Just give me a second…

On the 30th June 2015 an extra second was added to clocks across the world. Seeing as you now have all of this extra time, here’s everything you need to know about the leap second…

  • The leap second arises because the atomic clocks that we use today are actually more accurate than the earth at time keeping – one million times more accurate to be exact.
  • Changes in the Earth’s orbit are influenced by a number of factors: from an occasional wobble to a gradual slowing of its rotation. This causes the Earth to speed up and slow down unpredictably and is the reason why we need to add leap seconds.
  • A total of 27 leap seconds have been added since 1972 when the idea was first introduced.
  • The last leap second was added at midnight on December 31st 2016, but due to the unpredictability of the Earth’s orbit I can’t actually tell you when the next one will be!
  • Don’t worry though, all electronic devices are updated automatically so long as they’re connected to the internet.

You can listen to the 2015 announcement with the Naked Scientists here.

JFM China Symposia: Beijing

Video highlights from the third and final stop of the JFM China Symposia in Beijing. We were hosted by Tsinghua University with further speakers from Peking University, Xidian University, Beihang University and the Chinese Academy of Sciences.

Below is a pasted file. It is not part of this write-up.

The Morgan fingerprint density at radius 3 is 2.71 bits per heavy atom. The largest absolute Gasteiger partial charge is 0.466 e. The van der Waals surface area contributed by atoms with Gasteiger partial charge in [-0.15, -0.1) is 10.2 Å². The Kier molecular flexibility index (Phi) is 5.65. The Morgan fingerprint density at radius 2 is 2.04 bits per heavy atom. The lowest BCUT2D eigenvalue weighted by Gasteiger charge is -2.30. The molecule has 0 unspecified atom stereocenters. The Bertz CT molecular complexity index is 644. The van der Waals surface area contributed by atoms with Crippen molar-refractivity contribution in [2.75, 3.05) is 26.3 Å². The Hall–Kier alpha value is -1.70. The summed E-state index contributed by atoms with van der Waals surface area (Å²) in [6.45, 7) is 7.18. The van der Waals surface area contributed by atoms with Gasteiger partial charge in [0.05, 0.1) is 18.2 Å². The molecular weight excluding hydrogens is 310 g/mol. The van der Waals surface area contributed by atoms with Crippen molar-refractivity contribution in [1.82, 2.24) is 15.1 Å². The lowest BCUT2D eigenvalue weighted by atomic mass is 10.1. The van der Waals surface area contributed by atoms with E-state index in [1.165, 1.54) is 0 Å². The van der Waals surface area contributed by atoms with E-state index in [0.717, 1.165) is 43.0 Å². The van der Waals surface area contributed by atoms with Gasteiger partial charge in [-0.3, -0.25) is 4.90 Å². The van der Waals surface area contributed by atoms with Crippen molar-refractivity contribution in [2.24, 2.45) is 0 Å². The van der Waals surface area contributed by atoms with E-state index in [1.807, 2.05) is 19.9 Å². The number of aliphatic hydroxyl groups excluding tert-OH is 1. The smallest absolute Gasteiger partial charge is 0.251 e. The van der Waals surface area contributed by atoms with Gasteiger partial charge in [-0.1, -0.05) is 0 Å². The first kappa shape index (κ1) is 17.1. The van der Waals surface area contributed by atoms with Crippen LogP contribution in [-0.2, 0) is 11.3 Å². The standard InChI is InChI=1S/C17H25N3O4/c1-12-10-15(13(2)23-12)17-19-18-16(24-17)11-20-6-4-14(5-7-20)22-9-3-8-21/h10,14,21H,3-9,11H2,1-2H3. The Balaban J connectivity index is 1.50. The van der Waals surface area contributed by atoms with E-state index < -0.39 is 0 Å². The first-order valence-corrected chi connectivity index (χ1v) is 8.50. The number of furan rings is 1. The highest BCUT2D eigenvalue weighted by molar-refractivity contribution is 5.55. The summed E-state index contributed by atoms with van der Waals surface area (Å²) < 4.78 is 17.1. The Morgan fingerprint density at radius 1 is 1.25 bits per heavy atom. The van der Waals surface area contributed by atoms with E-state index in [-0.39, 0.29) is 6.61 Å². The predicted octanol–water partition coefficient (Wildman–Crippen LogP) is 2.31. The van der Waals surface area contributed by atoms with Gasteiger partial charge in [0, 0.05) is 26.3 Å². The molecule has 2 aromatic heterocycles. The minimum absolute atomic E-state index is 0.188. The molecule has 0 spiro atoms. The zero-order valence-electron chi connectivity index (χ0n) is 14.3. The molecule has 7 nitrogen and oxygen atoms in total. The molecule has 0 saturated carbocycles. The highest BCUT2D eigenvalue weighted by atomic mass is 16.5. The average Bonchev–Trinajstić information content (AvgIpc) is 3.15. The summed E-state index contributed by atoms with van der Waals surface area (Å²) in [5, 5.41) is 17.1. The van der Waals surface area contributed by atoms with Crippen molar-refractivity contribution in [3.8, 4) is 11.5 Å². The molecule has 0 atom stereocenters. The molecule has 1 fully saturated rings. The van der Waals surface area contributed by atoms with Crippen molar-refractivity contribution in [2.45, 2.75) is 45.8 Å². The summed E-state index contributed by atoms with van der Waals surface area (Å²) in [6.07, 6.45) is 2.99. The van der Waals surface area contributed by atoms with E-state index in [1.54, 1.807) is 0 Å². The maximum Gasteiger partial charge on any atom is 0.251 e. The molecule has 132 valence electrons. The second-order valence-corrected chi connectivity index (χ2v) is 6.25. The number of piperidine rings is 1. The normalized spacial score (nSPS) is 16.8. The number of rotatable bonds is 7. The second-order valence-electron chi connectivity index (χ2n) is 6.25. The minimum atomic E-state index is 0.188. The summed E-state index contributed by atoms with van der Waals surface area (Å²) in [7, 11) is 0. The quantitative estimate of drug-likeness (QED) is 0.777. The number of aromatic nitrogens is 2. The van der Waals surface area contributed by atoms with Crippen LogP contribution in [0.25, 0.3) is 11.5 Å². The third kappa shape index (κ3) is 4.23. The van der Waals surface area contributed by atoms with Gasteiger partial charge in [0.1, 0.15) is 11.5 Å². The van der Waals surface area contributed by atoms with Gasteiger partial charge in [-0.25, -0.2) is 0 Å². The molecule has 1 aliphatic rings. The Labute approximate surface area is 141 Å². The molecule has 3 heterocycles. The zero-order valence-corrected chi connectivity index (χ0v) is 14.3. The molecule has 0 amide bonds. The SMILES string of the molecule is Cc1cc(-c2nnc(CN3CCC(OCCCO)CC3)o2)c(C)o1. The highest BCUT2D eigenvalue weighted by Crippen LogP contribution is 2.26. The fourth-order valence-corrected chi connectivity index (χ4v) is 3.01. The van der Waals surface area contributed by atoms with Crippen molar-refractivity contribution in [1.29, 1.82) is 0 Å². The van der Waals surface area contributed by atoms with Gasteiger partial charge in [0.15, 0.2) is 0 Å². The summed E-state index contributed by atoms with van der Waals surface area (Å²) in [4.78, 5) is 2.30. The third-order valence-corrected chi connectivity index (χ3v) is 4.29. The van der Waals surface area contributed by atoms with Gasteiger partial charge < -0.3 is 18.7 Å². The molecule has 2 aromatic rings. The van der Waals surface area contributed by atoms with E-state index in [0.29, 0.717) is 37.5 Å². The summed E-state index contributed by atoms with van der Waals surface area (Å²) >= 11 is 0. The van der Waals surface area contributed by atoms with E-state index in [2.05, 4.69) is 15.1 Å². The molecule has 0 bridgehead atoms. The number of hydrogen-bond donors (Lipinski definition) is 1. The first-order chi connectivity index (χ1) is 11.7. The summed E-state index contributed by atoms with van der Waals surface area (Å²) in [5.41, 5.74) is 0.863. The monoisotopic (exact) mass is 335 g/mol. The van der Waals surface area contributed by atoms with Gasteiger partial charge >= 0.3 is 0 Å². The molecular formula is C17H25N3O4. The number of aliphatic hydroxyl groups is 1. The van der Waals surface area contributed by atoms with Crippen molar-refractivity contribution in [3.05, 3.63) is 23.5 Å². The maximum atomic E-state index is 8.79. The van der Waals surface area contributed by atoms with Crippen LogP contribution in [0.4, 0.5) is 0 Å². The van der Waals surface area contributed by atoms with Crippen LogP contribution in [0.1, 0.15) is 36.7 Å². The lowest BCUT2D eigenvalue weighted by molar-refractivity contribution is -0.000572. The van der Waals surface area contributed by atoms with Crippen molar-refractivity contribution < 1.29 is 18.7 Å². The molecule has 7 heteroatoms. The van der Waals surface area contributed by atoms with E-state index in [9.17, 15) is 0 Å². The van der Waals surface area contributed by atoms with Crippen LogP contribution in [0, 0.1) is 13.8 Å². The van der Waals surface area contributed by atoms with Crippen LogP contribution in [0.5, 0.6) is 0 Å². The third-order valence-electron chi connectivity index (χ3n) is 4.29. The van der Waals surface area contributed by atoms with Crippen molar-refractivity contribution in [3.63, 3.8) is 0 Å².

Ke-Qing Xia describes how water in the ocean travels the entire globe over the course of 1000 years


Colm Caulfield explains how to the shape of a hanging chain is related to turbulence


Charles Meneveau discusses wind energy and its future as the current cheapest form of energy in the US


Photo: Christian Steiness


JFM China Symposia: Hangzhou

I’m in China this week documenting the JFM Symposia ‘from fundamentals to applied fluid mechanics’ in the three cities of Shenzhen, Hangzhou and Beijing. Check out the CUP website for daily blog entries as well as some of my favourite video highlights from the scientific talks in Hangzhou below.

Detlef Lohse describes how a good scientist must be patient like a good bird-watcher as demonstrated by his experiments with exploding ice droplets

Hang Ding discusses falling droplets and shows a video of one hitting a mosquito

Quan Zhou presents some amazing visuals of Rayleigh-Taylor turbulence 

Can you pee on the moon?


If, in some miraculous way, one were able to pee standing on the surface of the Moon, what kind of arc would it create?


Dr Chris Messenger from the University of Glasgow was on hand to help me with Michael’s question…

  • The moon’s gravity is 16% of that on Earth, which means the pee will travel in a straighter arc and about 2.5 times further
  • In a uniform gravitational field objects travel in a parabolic arc – sort of a ‘u-shape’
  • On the moon, the atmosphere is so thin that the pee would follow a very accurate parabola, as can be seen with the dust thrown up by the lunar rover
  • The low atmospheric pressure on the moon would immediately boil the pee which would then fall to the surface as steam
  • Despite the low temperature of the moon (as low as -170 degrees Celsius), the pressure reduces the boiling point of water so dramatically that your pee would boil way below body temperature of 37 degrees Celsius, which is why it immediately turns to steam